Tumblr's Timid Ad Play Now that they’ve drawn a crowd and sold themselves to Yahoo, Tumblr is trying to figure out how to make a buck. They’ve marshaled traffic, usage and psycho-demographic stats and are trying to simultaneously associate themselves with Facebook, Twitter and Pinterest, to gain consideration and access to social ad budgets, while differentiating themselves from the competition to attract specific brands and buys. To do this, Tumblr raises a couple of new ideas about the use and value of social networks for brands. Play the Platform. Tumblr argues that they are a two-fer – an independent web platform featuring an easy to use CMS, which can fit seamlessly into a brands’ overall digital ecosystem, and a large and growing global social network. Creating a branded Tumblr, marketers can expand reach, add link juice and add to a robust content strategy by creating a digital brand asset. A blank canvas, a Tumblr blog can be anything, though the more successful ones are highly visual, featuring striking images, videos and gifs. There are no comment options, beyond reblogging, so sentiment tends to be more positive than on other social platforms. A branded Tumblr page is part of the Tumblr network and its emerging topical community subsets. This potentially yields some endorsement by association and the prospect of added viral distribution not to mention a future ad targeting option. Free Virility. In contrast to Facebook, who has choked off access to followers, Tumblr argues that reblogging is an engine of goodness for brands. Each individual blogger creates a Tumblr post, which is often curated and reblogged by others who reach large audiences where reblogging takes place again. They have created a waterfall chart to help marketers wrap their heads around this fundamental social media concept. The only missing part is hard data to prove it. One uniquely interesting aspect of Tumblr reblogging is a latency period. More than half of reblogs take place more than 15 days after an original post. This suggests either that usage is less frequent or intense or that users take their time and give more consideration to the memes they share. But in spite of these interesting sales pitches, buying Tumblr is a challenge. Blog content is highly visual and idiosyncratic. Users only see content from those they follow. To develop significant followings to get substantial reach and or frequency against desirable segments, brands will have to accumulate followers. Brands need to know why people use Tumblr and how either the people and their intentions, moods and behaviors differ from the other social networks. You can follow anyone without his or her blessing so the WOM value and personal endorsement aspect is likely to be weaker than on Facebook. Each user follows a different set of bloggers and nobody has crunched the numbers to determine what the patterns and affinities might be so aggregating audiences at scale is not really possible. Content categories aren’t marketing channels. So far, targeting options are limited to gender and geography; hardly sophisticated tools. For Tumblr attracts 12.8 million moms (referred to as Mumblrs) but there is no clear or easy path to reach them! Tumblr has a sizeable audience but they haven’t yet packaged it to sell to advertisers. Maybe this reflects tension between the original intention of founder David Carp and the aggressive plans of acquirer Marissa Mayer. But unless they get much more serious about slicing and dicing the audience and giving marketers a reason to buy, they will not be competitive.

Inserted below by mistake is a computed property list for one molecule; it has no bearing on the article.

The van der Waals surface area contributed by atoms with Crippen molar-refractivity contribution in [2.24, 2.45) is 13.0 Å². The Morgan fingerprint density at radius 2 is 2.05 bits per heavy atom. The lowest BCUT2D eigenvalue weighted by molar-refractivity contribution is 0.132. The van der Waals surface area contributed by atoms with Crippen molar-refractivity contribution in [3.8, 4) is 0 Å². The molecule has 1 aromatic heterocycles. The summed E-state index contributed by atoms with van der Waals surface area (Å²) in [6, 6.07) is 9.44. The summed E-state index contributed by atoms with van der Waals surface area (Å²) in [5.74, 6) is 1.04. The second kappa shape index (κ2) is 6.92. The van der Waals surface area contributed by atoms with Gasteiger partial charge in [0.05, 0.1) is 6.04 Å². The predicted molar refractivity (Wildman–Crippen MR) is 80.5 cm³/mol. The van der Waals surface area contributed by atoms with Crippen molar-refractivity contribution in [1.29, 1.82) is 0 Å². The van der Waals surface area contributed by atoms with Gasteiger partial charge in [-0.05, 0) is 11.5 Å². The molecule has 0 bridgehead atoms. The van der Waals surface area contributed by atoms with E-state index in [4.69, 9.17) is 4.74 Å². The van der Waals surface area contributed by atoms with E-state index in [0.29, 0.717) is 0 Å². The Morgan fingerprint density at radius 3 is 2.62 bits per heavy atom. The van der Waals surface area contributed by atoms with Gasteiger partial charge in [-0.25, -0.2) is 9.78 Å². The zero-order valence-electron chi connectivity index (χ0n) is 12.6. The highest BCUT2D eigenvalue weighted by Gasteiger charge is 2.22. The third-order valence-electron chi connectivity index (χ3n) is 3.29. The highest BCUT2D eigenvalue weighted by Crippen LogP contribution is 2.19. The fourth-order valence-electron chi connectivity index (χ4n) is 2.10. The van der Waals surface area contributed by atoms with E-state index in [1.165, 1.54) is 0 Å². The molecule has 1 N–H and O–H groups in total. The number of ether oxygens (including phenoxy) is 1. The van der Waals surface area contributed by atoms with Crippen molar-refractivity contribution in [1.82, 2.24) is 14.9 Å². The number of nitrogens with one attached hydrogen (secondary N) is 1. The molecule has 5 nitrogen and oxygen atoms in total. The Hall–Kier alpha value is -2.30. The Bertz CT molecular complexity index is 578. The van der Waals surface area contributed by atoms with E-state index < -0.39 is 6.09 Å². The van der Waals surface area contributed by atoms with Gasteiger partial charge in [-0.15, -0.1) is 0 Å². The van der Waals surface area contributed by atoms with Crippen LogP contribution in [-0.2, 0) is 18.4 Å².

Danny Flamberg

I am a veteran marketing consultant working with leading and emerging brands